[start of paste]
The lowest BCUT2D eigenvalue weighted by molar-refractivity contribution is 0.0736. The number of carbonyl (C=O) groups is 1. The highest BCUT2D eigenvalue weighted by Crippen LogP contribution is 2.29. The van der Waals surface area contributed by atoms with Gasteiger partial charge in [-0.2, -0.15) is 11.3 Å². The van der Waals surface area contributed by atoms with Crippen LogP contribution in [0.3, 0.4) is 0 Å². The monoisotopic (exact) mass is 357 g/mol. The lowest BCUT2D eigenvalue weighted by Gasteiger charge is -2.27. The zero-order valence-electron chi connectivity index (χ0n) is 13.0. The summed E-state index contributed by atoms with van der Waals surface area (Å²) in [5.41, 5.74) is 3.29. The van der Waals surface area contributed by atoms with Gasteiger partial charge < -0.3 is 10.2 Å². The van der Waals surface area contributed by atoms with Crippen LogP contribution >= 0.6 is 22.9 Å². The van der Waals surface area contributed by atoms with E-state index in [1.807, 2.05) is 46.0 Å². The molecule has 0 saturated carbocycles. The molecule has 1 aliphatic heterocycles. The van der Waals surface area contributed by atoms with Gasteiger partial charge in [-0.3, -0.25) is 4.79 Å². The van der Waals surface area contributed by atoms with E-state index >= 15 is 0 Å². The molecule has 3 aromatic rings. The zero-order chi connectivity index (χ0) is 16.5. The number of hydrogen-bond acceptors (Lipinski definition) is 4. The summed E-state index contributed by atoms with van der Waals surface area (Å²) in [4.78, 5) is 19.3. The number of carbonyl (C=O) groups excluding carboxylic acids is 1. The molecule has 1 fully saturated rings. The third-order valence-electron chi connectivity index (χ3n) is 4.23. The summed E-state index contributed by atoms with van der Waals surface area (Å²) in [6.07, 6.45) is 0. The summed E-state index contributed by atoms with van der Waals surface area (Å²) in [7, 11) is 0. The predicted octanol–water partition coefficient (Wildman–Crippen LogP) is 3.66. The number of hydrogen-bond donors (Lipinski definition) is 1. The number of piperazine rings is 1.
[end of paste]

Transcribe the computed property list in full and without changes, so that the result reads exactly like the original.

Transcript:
The lowest BCUT2D eigenvalue weighted by molar-refractivity contribution is 0.0736. The number of carbonyl (C=O) groups is 1. The highest BCUT2D eigenvalue weighted by Crippen LogP contribution is 2.29. The van der Waals surface area contributed by atoms with Gasteiger partial charge in [-0.2, -0.15) is 11.3 Å². The van der Waals surface area contributed by atoms with Crippen LogP contribution in [0.3, 0.4) is 0 Å². The monoisotopic (exact) mass is 357 g/mol. The lowest BCUT2D eigenvalue weighted by Gasteiger charge is -2.27. The zero-order valence-electron chi connectivity index (χ0n) is 13.0. The summed E-state index contributed by atoms with van der Waals surface area (Å²) in [5.41, 5.74) is 3.29. The van der Waals surface area contributed by atoms with Gasteiger partial charge < -0.3 is 10.2 Å². The van der Waals surface area contributed by atoms with Crippen LogP contribution >= 0.6 is 22.9 Å². The van der Waals surface area contributed by atoms with E-state index in [1.807, 2.05) is 46.0 Å². The molecule has 0 saturated carbocycles. The molecule has 1 aliphatic heterocycles. The van der Waals surface area contributed by atoms with Gasteiger partial charge in [-0.3, -0.25) is 4.79 Å². The van der Waals surface area contributed by atoms with E-state index >= 15 is 0 Å². The molecule has 3 aromatic rings. The zero-order chi connectivity index (χ0) is 16.5. The number of hydrogen-bond acceptors (Lipinski definition) is 4. The summed E-state index contributed by atoms with van der Waals surface area (Å²) in [4.78, 5) is 19.3. The number of carbonyl (C=O) groups excluding carboxylic acids is 1. The molecule has 1 fully saturated rings. The third-order valence-electron chi connectivity index (χ3n) is 4.23. The summed E-state index contributed by atoms with van der Waals surface area (Å²) in [6.07, 6.45) is 0. The summed E-state index contributed by atoms with van der Waals surface area (Å²) in [7, 11) is 0. The predicted octanol–water partition coefficient (Wildman–Crippen LogP) is 3.66. The number of hydrogen-bond donors (Lipinski definition) is 1. The number of piperazine rings is 1.